Notably, Delta and its pilots union are in the middle of negotiations on a new labor contract.
In response to the union’s comments on the proposed joint venture, Delta said it is already growing its flight capacity between the U.S. and U.K. by 15 percent in 2020, with new flights from New York’s John F. Kennedy International and Boston. One of the new flights is a daytime flight between JFK and London Heathrow.
The airline also said it has grown its trans-Atlantic departures on its own planes by 11 percent since 2013, and says that growth was enabled by the joint venture.
The union is calling for the U.S. Department of Transportation to place conditions on the proposed broader joint venture "to ensure that Delta realizes an equitable share of any JV growth."
The Delta pilots union submitted comments to the DOT after the agency gave tentative approval earlier this month and allowed interested parties 14 days to submit comments.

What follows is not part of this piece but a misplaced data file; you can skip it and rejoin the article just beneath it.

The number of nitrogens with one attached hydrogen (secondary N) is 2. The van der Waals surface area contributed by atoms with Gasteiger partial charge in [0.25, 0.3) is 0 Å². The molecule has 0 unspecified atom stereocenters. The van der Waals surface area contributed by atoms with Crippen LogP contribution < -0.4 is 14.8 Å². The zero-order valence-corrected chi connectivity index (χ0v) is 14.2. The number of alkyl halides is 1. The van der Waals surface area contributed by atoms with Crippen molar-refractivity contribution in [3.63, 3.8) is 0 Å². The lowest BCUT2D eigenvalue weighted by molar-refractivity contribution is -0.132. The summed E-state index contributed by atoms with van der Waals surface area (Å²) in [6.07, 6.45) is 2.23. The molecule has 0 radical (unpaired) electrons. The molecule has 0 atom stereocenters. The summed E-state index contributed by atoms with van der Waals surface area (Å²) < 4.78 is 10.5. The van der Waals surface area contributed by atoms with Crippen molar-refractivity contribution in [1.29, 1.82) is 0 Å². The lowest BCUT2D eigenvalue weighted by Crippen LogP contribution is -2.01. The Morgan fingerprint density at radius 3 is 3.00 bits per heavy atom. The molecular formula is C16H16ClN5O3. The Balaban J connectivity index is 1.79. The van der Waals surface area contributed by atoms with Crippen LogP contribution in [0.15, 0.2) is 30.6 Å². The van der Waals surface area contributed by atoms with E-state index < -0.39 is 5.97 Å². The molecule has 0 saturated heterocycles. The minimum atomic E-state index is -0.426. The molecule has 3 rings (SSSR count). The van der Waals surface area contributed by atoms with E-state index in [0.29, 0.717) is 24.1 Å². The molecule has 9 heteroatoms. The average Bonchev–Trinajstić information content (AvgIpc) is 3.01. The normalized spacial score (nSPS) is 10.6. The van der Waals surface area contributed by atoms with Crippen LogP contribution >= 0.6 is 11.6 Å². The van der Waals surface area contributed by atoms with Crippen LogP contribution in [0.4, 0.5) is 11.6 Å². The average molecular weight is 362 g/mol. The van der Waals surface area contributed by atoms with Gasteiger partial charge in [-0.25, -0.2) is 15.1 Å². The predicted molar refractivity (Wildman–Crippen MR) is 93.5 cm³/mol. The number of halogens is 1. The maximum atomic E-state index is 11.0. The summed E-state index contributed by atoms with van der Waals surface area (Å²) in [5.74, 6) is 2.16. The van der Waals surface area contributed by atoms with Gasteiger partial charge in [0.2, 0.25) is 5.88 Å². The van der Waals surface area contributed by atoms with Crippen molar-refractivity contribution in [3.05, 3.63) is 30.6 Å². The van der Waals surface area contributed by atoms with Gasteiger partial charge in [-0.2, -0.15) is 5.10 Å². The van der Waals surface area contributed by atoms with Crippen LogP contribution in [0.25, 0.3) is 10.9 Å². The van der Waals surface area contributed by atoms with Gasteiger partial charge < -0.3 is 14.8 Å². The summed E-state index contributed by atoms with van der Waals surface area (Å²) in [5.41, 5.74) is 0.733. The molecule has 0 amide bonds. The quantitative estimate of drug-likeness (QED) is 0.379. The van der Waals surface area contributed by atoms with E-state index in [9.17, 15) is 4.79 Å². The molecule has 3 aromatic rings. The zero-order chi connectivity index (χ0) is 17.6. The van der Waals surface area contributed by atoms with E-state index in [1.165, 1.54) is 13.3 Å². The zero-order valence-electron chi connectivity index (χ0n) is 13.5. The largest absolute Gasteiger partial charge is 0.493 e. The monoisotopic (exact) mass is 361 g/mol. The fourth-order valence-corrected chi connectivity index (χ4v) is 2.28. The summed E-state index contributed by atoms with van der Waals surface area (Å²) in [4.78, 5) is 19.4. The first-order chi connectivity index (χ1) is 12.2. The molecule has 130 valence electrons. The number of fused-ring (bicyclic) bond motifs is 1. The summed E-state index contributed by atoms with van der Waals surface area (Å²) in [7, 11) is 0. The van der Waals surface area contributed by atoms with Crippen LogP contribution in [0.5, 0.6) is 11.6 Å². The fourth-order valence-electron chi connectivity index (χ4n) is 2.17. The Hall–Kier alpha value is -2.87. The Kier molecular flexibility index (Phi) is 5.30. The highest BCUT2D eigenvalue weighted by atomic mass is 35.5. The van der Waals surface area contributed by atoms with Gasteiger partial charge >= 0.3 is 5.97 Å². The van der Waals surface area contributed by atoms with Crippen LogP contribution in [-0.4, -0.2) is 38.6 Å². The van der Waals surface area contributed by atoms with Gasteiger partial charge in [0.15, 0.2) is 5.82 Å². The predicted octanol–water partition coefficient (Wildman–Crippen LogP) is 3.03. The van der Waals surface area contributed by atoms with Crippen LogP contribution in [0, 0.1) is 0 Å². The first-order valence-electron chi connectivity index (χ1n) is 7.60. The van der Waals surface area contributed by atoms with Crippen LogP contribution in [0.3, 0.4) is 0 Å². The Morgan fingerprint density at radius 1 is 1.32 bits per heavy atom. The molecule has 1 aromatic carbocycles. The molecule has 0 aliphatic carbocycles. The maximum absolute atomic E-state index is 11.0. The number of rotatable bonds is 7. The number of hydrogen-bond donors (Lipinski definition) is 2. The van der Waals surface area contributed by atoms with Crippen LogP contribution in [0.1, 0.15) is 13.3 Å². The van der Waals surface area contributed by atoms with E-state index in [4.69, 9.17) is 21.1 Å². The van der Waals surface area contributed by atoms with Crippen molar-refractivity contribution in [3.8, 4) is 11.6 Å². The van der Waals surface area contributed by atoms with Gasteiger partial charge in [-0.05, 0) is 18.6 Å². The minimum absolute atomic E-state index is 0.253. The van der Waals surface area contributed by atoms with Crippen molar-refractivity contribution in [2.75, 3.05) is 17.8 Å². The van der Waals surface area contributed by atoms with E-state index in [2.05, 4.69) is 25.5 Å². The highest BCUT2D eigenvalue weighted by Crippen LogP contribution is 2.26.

Virgin Atlantic pilots who fly between the U.S. and U.K. are paid at “significantly lower rates” than Delta pilots, according to the filing by Ryan Schnitzler, master executive council chairman of the Air Line Pilots Association at Delta. And, the majority of Virgin’s U.S.-U.K. flights have two pilots instead of three on Delta, the filing says..
“Thus, in allocating joint venture capacity growth almost exclusively to Virgin, Delta has utilized the alliance mechanism to functionally reduce labor costs and circumvent the higher negotiated labor standards to which it agreed in its pilot collective bargaining agreement,” the filing says.
A Delta spokesman responded that the airline has hired about 4,000 pilots since 2013, in part to make up for attrition as pilots retire. The airline has a total of about 14,000 pilots.
The DOT said it would review review comments before making a final decision on the deal.